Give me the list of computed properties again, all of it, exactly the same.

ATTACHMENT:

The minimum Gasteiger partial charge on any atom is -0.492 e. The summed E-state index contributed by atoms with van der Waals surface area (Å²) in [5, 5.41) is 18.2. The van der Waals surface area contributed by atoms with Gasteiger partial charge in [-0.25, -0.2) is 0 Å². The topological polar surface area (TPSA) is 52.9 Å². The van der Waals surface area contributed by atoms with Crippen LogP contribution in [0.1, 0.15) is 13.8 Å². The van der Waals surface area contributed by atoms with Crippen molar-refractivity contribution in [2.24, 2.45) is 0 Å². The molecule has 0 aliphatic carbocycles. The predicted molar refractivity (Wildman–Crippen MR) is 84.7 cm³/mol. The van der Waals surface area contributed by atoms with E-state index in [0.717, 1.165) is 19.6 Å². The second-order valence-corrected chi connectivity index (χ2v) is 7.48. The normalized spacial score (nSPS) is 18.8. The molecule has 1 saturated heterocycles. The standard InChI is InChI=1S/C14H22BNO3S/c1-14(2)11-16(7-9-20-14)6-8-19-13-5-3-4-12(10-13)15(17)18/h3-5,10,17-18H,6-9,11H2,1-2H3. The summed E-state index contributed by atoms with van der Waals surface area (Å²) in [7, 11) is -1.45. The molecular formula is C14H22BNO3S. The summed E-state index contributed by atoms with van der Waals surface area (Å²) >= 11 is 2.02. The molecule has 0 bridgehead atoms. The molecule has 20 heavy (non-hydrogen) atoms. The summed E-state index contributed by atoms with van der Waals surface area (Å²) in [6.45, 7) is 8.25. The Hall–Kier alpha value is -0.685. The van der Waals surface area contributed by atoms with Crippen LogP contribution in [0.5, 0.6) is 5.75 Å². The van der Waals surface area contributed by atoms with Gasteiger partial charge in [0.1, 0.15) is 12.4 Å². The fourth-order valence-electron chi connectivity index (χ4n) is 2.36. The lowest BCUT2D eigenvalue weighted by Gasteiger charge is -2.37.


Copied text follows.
The minimum Gasteiger partial charge on any atom is -0.492 e. The summed E-state index contributed by atoms with van der Waals surface area (Å²) in [5, 5.41) is 18.2. The van der Waals surface area contributed by atoms with Gasteiger partial charge in [-0.25, -0.2) is 0 Å². The topological polar surface area (TPSA) is 52.9 Å². The van der Waals surface area contributed by atoms with Crippen LogP contribution in [0.1, 0.15) is 13.8 Å². The van der Waals surface area contributed by atoms with Crippen molar-refractivity contribution in [2.24, 2.45) is 0 Å². The molecule has 0 aliphatic carbocycles. The predicted molar refractivity (Wildman–Crippen MR) is 84.7 cm³/mol. The van der Waals surface area contributed by atoms with E-state index in [0.717, 1.165) is 19.6 Å². The second-order valence-corrected chi connectivity index (χ2v) is 7.48. The normalized spacial score (nSPS) is 18.8. The molecule has 1 saturated heterocycles. The standard InChI is InChI=1S/C14H22BNO3S/c1-14(2)11-16(7-9-20-14)6-8-19-13-5-3-4-12(10-13)15(17)18/h3-5,10,17-18H,6-9,11H2,1-2H3. The summed E-state index contributed by atoms with van der Waals surface area (Å²) in [7, 11) is -1.45. The molecular formula is C14H22BNO3S. The summed E-state index contributed by atoms with van der Waals surface area (Å²) >= 11 is 2.02. The molecule has 0 bridgehead atoms. The molecule has 20 heavy (non-hydrogen) atoms. The summed E-state index contributed by atoms with van der Waals surface area (Å²) in [6.45, 7) is 8.25. The Hall–Kier alpha value is -0.685. The van der Waals surface area contributed by atoms with Crippen LogP contribution in [0.5, 0.6) is 5.75 Å². The van der Waals surface area contributed by atoms with Gasteiger partial charge in [0.1, 0.15) is 12.4 Å². The fourth-order valence-electron chi connectivity index (χ4n) is 2.36. The lowest BCUT2D eigenvalue weighted by Gasteiger charge is -2.37.